What to expect: tmate
tmate is a fork of tmux designed for efficient terminal sharing.
How does tmate work?
Besides Zoom for face and voice, participants need only SSH or a web browser.
How do I get ready?
There's nothing to set up. At the start of the session, your session lead will provide an SSH command and a web hyperlink, either of which will join you to the shared terminal.
What about when it's my turn?
tmate sessions are read-write. When it's your turn, the previous driver will stop typing and you'll start.
Generally there's little that can go wrong with tmate. In the unlikely event you encounter a problem, your session lead will attempt to help you resolve it. If you're unsuccessful, you'll be asked to type onto the session lead's machine using Zoom's remote control capability for the remainder of the session.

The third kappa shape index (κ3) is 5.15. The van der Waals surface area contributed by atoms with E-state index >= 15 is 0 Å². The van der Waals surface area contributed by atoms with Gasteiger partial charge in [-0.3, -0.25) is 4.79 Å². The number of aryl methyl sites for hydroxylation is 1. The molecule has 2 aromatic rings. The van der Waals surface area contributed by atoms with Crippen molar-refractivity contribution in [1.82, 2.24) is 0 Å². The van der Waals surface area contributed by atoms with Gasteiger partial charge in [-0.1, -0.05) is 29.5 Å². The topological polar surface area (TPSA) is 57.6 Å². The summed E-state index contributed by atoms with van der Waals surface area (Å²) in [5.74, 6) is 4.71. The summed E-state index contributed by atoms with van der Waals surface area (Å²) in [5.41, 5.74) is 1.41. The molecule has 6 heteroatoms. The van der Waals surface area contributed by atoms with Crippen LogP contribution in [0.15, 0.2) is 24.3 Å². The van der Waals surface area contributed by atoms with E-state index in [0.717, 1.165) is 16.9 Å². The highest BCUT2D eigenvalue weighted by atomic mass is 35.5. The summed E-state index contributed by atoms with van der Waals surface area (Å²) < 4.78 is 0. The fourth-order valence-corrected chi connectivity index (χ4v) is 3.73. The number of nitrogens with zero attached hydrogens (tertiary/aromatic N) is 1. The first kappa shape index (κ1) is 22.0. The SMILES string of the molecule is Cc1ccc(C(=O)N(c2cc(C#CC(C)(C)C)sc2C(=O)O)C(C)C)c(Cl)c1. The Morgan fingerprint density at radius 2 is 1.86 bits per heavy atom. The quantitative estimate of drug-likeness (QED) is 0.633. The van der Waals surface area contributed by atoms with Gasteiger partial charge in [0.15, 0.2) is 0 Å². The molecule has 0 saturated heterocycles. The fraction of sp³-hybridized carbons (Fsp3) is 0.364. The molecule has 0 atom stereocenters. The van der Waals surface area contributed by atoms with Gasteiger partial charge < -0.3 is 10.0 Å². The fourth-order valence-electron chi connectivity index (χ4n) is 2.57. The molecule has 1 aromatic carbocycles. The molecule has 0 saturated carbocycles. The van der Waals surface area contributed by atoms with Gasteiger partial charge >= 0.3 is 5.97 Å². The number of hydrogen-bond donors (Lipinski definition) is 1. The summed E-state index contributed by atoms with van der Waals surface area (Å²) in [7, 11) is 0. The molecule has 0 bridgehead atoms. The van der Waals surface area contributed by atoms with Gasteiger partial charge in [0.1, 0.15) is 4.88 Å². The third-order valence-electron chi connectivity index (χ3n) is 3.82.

Trade-offs for tmate
Virtually no setup or installation required.
The full power of Unix.
Puts the burden on the host to worry about build, test, and configuration issues.
The experience looks the same to everyone for the entire session.
Nothing fancy (unless you fancy vim).
tmate is ideal for the short sessions that PubMob offers, putting all the burden for session preparation on your session lead. It's also great for work in languages such as C or C++, where getting everyone to build the software on their machine might be asking too much. You might be giving up your comfortable development environment for a short while, but you'll be hands-on immediately with minimal worries.